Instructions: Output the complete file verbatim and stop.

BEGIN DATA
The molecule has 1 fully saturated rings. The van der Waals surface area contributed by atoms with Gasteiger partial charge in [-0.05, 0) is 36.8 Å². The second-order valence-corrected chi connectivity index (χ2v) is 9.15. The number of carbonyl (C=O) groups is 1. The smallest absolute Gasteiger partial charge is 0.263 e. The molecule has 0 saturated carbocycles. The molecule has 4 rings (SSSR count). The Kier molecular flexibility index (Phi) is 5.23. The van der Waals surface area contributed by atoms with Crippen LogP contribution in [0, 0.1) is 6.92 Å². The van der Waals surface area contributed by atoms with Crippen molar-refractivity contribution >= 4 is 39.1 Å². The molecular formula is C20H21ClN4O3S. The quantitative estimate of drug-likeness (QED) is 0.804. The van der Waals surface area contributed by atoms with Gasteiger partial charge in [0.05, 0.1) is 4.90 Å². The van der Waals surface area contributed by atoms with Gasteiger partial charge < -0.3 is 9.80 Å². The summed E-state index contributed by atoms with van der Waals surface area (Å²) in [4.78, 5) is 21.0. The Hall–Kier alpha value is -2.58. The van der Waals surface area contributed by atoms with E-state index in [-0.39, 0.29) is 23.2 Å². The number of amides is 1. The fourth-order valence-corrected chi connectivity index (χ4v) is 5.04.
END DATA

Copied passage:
The molecule has 1 fully saturated rings. The van der Waals surface area contributed by atoms with Gasteiger partial charge in [-0.05, 0) is 36.8 Å². The second-order valence-corrected chi connectivity index (χ2v) is 9.15. The number of carbonyl (C=O) groups is 1. The smallest absolute Gasteiger partial charge is 0.263 e. The molecule has 0 saturated carbocycles. The molecule has 4 rings (SSSR count). The Kier molecular flexibility index (Phi) is 5.23. The van der Waals surface area contributed by atoms with Crippen LogP contribution in [0, 0.1) is 6.92 Å². The van der Waals surface area contributed by atoms with Crippen molar-refractivity contribution >= 4 is 39.1 Å². The molecular formula is C20H21ClN4O3S. The quantitative estimate of drug-likeness (QED) is 0.804. The van der Waals surface area contributed by atoms with Gasteiger partial charge in [0.05, 0.1) is 4.90 Å². The van der Waals surface area contributed by atoms with Gasteiger partial charge < -0.3 is 9.80 Å². The summed E-state index contributed by atoms with van der Waals surface area (Å²) in [4.78, 5) is 21.0. The Hall–Kier alpha value is -2.58. The van der Waals surface area contributed by atoms with E-state index in [-0.39, 0.29) is 23.2 Å². The number of amides is 1. The fourth-order valence-corrected chi connectivity index (χ4v) is 5.04.